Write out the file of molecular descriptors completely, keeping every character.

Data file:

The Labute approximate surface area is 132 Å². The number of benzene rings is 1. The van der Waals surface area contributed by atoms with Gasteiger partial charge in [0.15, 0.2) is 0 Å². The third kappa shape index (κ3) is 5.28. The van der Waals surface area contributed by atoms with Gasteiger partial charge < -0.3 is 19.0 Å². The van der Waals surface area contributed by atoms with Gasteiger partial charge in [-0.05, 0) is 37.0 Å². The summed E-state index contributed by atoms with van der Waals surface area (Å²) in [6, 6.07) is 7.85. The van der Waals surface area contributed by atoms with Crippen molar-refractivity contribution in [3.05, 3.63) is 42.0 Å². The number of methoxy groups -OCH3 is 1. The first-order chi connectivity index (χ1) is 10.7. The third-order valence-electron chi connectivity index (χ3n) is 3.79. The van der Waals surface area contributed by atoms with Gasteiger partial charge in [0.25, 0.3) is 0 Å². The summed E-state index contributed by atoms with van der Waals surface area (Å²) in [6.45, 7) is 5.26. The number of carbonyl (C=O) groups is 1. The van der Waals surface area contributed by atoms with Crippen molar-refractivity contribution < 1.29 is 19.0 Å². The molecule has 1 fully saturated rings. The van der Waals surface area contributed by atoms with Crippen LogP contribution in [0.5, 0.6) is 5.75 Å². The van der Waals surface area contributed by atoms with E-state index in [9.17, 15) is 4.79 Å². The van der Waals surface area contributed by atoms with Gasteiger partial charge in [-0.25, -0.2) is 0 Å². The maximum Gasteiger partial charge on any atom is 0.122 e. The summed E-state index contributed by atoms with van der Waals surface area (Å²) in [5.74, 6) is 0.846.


The Labute approximate surface area is 132 Å². The number of benzene rings is 1. The van der Waals surface area contributed by atoms with Gasteiger partial charge in [0.15, 0.2) is 0 Å². The third kappa shape index (κ3) is 5.28. The van der Waals surface area contributed by atoms with Gasteiger partial charge < -0.3 is 19.0 Å². The van der Waals surface area contributed by atoms with Gasteiger partial charge in [-0.05, 0) is 37.0 Å². The summed E-state index contributed by atoms with van der Waals surface area (Å²) in [6, 6.07) is 7.85. The van der Waals surface area contributed by atoms with Crippen molar-refractivity contribution in [3.05, 3.63) is 42.0 Å². The number of methoxy groups -OCH3 is 1. The first-order chi connectivity index (χ1) is 10.7. The third-order valence-electron chi connectivity index (χ3n) is 3.79. The van der Waals surface area contributed by atoms with Gasteiger partial charge in [0.25, 0.3) is 0 Å². The summed E-state index contributed by atoms with van der Waals surface area (Å²) in [6.45, 7) is 5.26. The number of carbonyl (C=O) groups is 1. The van der Waals surface area contributed by atoms with Crippen molar-refractivity contribution < 1.29 is 19.0 Å². The molecule has 1 fully saturated rings. The van der Waals surface area contributed by atoms with Crippen LogP contribution in [0.5, 0.6) is 5.75 Å². The van der Waals surface area contributed by atoms with E-state index in [9.17, 15) is 4.79 Å². The van der Waals surface area contributed by atoms with Gasteiger partial charge in [-0.25, -0.2) is 0 Å². The maximum Gasteiger partial charge on any atom is 0.122 e. The summed E-state index contributed by atoms with van der Waals surface area (Å²) in [5.74, 6) is 0.846.